Summit public land eyed for housing
April 7, 2009
BRECKENRIDGE ” Summit County is targeting 170 acre of National Forest land between I-70 and the Dillon Dam Road as a potential site for 250-350 units of affordable housing.
Rather than trying to buy the land, or set up a land trade, housing could be developed under a long-term lease with the Forest Service, according to county officials.
Local officials and the Forest Service refer to the land as the “Lake Hill” property. But despite widespread agreement that affordable housing is a critical priority for the county, some members of the county’s open space advisory council have expressed reservations about developing housing on public land.
The concerns focus on the precedent-setting potential of such a move, as well as the perceived sprawl associated with developing public lands at the fringes of local towns.
“We’ve had discussions with the Forest Service. They are very interested in working out arrangement that would allow that property to become available for other uses, including their own,” county manager Gary Martinez said Tuesday at a county commissioner work session.
The county is looking at a 50-acre section of the parcel adjacent to Frisco for housing, while the Forest Service has been thinking about relocating some of its Dillon-area facilities, Martinez said.
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Preliminary concept plans for the property show that the site could be suitable for up to several hundred units of affordable housing. The Forest Service would use between 8 and 10 acres for administrative offices, warehousing and employee housing.
Right now, the Forest Service lacks the authority to make the site available for those uses, so it might take an act of Congress to make it happen. That’s one of the reasons the county commissioners recently asked Tom Glass to lobby for the county in Washington, D.C.
Glass, a Frisco resident and former state senator, also runs Western Land Group, a company that orchestrates land trades between private owners, municipalities and federal land agencies.
The Lake Hill property could be used without changing hands under partnerships and a so-called “enhanced use” lease, similar to authorities currently granted to the Department of Defense and the U.S. Army Corps of Engineers. The county wants Glass to work with Colorado’s delegation in Congress to draft legislation authorizing those uses.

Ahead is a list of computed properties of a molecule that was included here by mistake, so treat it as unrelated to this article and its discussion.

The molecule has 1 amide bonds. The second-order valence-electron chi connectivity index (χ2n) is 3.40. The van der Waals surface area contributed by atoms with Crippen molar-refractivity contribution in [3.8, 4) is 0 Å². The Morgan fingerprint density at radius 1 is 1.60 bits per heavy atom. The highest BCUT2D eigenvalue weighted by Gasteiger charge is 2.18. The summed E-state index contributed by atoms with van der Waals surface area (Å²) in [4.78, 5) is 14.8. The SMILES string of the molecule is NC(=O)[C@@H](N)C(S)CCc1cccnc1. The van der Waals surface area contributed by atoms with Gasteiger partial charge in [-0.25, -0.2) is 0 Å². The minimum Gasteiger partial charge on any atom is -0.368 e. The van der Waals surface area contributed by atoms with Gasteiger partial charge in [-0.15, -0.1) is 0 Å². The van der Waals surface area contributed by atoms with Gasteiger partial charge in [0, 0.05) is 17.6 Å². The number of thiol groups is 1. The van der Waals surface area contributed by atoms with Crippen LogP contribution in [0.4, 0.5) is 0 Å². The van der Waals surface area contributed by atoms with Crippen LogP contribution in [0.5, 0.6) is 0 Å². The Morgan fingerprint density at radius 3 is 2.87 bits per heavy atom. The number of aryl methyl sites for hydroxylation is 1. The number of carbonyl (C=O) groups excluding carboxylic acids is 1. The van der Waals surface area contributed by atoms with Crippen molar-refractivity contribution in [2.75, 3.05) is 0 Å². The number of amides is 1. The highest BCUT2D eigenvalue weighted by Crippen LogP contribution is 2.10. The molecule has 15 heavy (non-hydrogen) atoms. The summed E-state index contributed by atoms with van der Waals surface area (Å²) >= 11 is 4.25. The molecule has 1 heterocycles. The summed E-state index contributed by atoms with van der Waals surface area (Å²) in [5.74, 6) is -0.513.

Among many other projects in the region, Western Land Group set up the trade that conveyed Frisco’s Peak One parcel from federal to county ownership. Glass won’t be paid for his advocacy on behalf of the Lake Hill project. Based on his previous work with the federal government, Glass said he can effectively represent the county interests.
“I’ve seen other communities benefit from having a presence,” Glass said.
The commissioners also asked Glass to work on funding for the Old Dillon Reservoir expansion project, as well as completion of the recpath over Swan Mountain Road to Farmer’s Korner.
Commissioner Thomas Davidson said it could be worth pursuing federal stimulus money for the reservoir work. An environmental study for the project could be done this summer, and the expansion of the reservoir from 46 to 286 acres is exactly the type of infrastructure targeted by the stimulus package, Glass said.
Until recently, Glass served on the board of Great Outdoors Colorado and said he has a strong interest in seeing completion of the recpath. Obtaining federal funds for a planning grant this year could set the stage for construction of the final segment in 2010. Getting a little federal money in the pot could help encourage more grant funding from Great Outdoors Colorado, he said.
Commissioner Karn Stiegelmeier asked Glass to watch for funds that might be available to help spur Summit County’s renewable energy efforts, including wind and biomass.
“We’re excited to hire you to help us. You’ve got expertise and insight that we don’t begin to have, with regard to where the greatest potential might lie for us to meet criteria (for funding),” said Davidson, referring to the chase for federal stimulus dollars.
Bob Berwyn can be reached at (970) 331-5996, or at firstname.lastname@example.org.